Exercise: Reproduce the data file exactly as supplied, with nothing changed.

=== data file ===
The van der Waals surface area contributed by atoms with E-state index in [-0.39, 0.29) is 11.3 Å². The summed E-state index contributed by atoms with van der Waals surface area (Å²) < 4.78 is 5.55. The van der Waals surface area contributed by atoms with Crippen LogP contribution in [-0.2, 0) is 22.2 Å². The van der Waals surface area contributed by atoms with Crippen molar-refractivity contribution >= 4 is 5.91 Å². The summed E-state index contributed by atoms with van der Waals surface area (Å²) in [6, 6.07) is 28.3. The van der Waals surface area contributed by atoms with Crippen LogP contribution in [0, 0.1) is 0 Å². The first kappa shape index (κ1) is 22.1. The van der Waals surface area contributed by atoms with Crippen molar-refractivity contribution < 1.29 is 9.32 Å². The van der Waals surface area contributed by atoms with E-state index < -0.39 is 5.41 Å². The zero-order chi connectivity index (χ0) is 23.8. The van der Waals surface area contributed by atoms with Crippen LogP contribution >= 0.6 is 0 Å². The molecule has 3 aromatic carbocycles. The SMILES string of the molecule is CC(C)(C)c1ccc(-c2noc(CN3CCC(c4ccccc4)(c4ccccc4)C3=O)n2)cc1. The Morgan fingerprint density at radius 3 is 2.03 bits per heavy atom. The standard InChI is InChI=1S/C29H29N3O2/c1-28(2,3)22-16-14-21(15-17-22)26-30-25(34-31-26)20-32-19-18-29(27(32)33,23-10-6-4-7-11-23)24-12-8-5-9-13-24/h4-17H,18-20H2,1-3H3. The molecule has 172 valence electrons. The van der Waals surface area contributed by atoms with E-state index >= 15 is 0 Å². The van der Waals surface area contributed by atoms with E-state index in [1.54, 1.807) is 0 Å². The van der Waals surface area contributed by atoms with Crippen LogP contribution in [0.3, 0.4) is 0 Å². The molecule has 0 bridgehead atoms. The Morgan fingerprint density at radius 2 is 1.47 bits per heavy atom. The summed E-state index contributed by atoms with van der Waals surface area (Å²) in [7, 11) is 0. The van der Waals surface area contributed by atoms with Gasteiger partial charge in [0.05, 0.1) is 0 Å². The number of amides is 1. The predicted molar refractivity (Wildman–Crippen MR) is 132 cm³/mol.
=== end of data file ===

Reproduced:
The van der Waals surface area contributed by atoms with E-state index in [-0.39, 0.29) is 11.3 Å². The summed E-state index contributed by atoms with van der Waals surface area (Å²) < 4.78 is 5.55. The van der Waals surface area contributed by atoms with Crippen LogP contribution in [-0.2, 0) is 22.2 Å². The van der Waals surface area contributed by atoms with Crippen molar-refractivity contribution >= 4 is 5.91 Å². The summed E-state index contributed by atoms with van der Waals surface area (Å²) in [6, 6.07) is 28.3. The van der Waals surface area contributed by atoms with Crippen LogP contribution in [0, 0.1) is 0 Å². The first kappa shape index (κ1) is 22.1. The van der Waals surface area contributed by atoms with Crippen molar-refractivity contribution < 1.29 is 9.32 Å². The van der Waals surface area contributed by atoms with E-state index < -0.39 is 5.41 Å². The zero-order chi connectivity index (χ0) is 23.8. The van der Waals surface area contributed by atoms with Crippen LogP contribution >= 0.6 is 0 Å². The molecule has 3 aromatic carbocycles. The SMILES string of the molecule is CC(C)(C)c1ccc(-c2noc(CN3CCC(c4ccccc4)(c4ccccc4)C3=O)n2)cc1. The Morgan fingerprint density at radius 3 is 2.03 bits per heavy atom. The standard InChI is InChI=1S/C29H29N3O2/c1-28(2,3)22-16-14-21(15-17-22)26-30-25(34-31-26)20-32-19-18-29(27(32)33,23-10-6-4-7-11-23)24-12-8-5-9-13-24/h4-17H,18-20H2,1-3H3. The molecule has 172 valence electrons. The van der Waals surface area contributed by atoms with E-state index >= 15 is 0 Å². The van der Waals surface area contributed by atoms with E-state index in [1.54, 1.807) is 0 Å². The van der Waals surface area contributed by atoms with Crippen LogP contribution in [0.3, 0.4) is 0 Å². The molecule has 0 bridgehead atoms. The Morgan fingerprint density at radius 2 is 1.47 bits per heavy atom. The summed E-state index contributed by atoms with van der Waals surface area (Å²) in [7, 11) is 0. The van der Waals surface area contributed by atoms with Gasteiger partial charge in [0.05, 0.1) is 0 Å². The number of amides is 1. The predicted molar refractivity (Wildman–Crippen MR) is 132 cm³/mol.